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I'm a PhD student with EU nationality studying in the UK. I will be flying to the US in a month or so to collaborate on a research project and give some talks (± 2 weeks). My collaborator has some funding for this from their home university in the US. The funding is only to cover flight and lodging. I would continue to receive my normal salary from my UK institution.

I would like to travel for a bit and my total stay would be less than a month.

Am I eligible for a visa waiver (ESTA), or not?

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  • Will you still be getting your normal salary from your home university during the visit? What is the US-sourced funding to be spent on? – hmakholm left over Monica Sep 21 '18 at 10:11
  • Some EU nationalities are ineligible for the visa waiver program altogether. For example, if you are Bulgarian, Croatian, Cypriot, Polish or Romanian, you cannot use the VWP. There may be others. – phoog Sep 21 '18 at 15:36
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For visiting researchers there's 2 types of US visas that can be used, the B-1 or the J-1. Which one applies to you depends on certain criteria (which i'll outline below). If you're eligible for the B-1 visa you can use the ESTA service, provided you're eligible for the visa waiver program and ESTA (i.e. no visits to Iran etc.)

In order to be eligible for the B-1 visa (and by extension VWP and ESTA), your research and speaking must meet the following criteria:

  • there is no remuneration from a U.S. source for your research (i.e. no one in the US is paying you for your work)
  • the results of the research will not benefit the U.S. institution (i.e. you're doing research for a research project based outside the US)
  • you will receive no remuneration from a U.S. source for your speaking engagements, other than expenses incidental to the visit (honorarium fees are allowed providing they meet the criteria outlined below).

If you accept honorarium fees:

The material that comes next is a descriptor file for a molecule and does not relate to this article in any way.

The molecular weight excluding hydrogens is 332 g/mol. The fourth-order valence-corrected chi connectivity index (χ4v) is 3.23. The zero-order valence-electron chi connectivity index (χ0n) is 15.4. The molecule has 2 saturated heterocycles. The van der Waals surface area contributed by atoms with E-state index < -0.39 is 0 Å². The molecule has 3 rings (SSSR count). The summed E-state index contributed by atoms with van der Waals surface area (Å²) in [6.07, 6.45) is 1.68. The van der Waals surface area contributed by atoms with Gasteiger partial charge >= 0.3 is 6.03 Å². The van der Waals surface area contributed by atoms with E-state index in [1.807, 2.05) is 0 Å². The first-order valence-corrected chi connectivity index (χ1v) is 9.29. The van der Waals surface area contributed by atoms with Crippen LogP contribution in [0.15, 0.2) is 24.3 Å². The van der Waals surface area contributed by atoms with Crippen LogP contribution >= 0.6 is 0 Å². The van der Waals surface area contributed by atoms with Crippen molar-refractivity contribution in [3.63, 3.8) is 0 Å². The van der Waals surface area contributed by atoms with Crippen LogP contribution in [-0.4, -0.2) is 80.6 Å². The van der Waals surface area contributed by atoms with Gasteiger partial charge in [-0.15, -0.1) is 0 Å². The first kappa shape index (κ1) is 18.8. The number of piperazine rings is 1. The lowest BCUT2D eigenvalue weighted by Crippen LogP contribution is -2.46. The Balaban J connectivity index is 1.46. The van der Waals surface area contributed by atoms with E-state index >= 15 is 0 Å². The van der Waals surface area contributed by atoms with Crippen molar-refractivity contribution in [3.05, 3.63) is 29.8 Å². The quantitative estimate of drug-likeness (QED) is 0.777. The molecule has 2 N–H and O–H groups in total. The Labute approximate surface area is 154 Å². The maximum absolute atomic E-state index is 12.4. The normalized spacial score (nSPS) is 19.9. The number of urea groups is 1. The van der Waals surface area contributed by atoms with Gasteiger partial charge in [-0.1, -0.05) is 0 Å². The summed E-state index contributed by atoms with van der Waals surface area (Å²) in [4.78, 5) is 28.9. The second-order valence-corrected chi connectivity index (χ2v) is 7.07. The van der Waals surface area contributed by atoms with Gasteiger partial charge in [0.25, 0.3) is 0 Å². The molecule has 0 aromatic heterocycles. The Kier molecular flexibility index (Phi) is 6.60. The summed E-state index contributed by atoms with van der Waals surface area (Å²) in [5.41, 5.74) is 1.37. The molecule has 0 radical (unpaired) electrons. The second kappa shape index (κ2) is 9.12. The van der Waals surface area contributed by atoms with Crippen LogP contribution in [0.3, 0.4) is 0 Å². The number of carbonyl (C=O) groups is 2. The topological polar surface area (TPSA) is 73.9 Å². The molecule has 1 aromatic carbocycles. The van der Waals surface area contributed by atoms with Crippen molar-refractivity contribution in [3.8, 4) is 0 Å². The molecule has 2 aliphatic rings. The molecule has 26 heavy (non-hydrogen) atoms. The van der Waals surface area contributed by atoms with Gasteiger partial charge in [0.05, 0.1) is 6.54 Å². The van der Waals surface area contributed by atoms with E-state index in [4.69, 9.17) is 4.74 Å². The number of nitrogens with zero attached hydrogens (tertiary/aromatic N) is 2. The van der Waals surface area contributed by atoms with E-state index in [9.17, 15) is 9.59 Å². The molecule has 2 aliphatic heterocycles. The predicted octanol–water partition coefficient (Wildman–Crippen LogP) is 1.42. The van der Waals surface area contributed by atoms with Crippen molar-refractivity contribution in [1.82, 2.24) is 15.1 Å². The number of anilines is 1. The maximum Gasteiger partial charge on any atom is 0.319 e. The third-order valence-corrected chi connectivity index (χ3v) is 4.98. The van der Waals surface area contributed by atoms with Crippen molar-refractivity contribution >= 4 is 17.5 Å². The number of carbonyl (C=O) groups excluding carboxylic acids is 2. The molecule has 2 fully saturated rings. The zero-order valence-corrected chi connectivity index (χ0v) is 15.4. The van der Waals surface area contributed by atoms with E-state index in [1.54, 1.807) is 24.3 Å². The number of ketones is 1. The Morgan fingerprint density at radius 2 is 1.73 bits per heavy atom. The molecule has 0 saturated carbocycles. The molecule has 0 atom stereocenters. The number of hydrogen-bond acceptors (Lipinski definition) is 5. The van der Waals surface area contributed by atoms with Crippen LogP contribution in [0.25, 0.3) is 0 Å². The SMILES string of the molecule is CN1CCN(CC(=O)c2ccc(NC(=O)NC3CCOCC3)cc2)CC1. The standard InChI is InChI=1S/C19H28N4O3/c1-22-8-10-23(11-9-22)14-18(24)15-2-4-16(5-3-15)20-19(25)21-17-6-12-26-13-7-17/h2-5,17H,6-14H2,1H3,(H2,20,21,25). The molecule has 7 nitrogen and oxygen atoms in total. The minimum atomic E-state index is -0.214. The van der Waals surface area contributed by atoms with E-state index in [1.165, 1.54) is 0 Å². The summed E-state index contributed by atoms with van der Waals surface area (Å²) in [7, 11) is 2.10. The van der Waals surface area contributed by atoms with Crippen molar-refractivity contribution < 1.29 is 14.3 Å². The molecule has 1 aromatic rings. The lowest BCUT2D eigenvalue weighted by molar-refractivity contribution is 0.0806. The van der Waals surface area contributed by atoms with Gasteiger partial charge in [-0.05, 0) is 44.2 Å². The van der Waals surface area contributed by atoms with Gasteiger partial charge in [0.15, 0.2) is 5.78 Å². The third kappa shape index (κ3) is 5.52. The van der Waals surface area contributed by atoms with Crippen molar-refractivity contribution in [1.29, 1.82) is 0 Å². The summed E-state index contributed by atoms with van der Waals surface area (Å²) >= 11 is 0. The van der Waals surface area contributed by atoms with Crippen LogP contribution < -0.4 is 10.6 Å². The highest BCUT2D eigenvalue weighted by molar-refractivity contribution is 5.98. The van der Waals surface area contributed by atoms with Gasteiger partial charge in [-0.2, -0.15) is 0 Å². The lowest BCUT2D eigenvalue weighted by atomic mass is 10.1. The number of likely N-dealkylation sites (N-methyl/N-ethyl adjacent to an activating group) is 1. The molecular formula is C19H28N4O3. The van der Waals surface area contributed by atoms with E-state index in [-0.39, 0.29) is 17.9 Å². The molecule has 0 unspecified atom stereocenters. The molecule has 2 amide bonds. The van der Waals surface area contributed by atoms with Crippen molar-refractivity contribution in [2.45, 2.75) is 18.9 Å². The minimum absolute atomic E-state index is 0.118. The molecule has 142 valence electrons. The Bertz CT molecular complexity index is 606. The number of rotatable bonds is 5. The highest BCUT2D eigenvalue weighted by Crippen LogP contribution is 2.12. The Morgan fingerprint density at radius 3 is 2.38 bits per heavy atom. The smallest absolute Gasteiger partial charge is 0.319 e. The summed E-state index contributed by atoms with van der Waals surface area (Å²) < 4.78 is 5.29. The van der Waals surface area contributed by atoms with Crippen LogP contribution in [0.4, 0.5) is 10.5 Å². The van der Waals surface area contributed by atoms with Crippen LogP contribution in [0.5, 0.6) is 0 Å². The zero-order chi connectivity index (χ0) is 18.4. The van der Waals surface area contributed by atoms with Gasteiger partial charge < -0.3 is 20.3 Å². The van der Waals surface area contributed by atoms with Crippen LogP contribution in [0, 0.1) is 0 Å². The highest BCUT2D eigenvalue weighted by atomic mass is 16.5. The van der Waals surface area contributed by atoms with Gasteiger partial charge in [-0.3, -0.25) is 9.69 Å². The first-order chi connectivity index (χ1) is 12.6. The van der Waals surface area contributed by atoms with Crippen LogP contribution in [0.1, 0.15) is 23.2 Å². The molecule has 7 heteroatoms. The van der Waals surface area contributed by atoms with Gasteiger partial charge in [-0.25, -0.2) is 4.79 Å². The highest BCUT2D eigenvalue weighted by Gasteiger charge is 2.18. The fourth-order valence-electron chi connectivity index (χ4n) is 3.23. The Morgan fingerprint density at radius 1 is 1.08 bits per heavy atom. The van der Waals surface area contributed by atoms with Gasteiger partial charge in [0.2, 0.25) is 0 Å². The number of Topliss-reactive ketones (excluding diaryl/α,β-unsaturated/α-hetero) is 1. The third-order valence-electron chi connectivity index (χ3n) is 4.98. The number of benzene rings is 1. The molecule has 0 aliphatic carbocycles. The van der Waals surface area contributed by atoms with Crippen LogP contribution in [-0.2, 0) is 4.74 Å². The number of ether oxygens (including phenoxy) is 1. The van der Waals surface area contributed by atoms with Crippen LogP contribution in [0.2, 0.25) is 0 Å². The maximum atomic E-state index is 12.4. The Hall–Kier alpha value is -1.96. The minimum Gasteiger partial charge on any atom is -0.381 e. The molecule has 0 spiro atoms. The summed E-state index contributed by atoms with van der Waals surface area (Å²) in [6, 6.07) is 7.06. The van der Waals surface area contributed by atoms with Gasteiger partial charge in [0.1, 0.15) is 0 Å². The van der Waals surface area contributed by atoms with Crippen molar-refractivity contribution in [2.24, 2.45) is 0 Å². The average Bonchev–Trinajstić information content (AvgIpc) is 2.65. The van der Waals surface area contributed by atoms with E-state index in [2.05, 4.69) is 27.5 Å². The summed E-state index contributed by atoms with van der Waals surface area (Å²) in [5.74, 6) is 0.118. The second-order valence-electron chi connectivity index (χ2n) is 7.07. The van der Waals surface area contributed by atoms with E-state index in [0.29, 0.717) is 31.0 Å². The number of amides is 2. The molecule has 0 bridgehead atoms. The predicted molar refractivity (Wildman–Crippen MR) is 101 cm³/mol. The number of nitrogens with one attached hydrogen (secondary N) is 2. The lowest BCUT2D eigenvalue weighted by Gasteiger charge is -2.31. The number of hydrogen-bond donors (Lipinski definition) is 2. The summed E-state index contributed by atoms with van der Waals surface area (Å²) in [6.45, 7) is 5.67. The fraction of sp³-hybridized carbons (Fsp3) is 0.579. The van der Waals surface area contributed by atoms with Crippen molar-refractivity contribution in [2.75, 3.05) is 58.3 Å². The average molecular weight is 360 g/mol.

• Your speaking activities must last no longer than nine days at a single institution
  • the institution must be a nonprofit research organization or a governmental research organization, or an institution of higher education, or a related or affiliated nonprofit entity
  • Your speaking activities are conducted for the benefit of the institution or entity; and
  • you have not accepted such payment or expenses from five such institutions during the previous six month period.

In your question you state that "collaborator has some funding for this from their home university". Presumably this means that their home university will be befitting from your research in some way. If this is the case then you are not eligible for a B-1 visa (nor VWP/ESTA) and must apply for a J-1 visa instead.

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    The funding would cover costs only. The goal of the research project is to publish a joint paper. The paper will have my collaborator's name and institution written on it, as well as mine. In that sense the university will benefit no more than the mention of funding that I receive... – Pete L. Sep 21 '18 at 10:41
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    I believe that counts as a benefit for the US institution. – zeocrash Sep 21 '18 at 10:44
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    To add to zeocrash's answer, look at the "B-1 Versus J-1" section of bechtel.stanford.edu/immigration/visa-types/b-visas: "However, the Department of State has strongly suggested that any visitor to a U.S. academic institution who engages in a collaborative activity or research, and whose activity will benefit the hosting institution should be sponsored for a J-1 visa, particularly if that activity/research will result in a future publication. The Department of State precludes such visitors from entering with a B-1 visa, which allows only for “independent” research, not collaboration." – DCTLib Sep 21 '18 at 13:50

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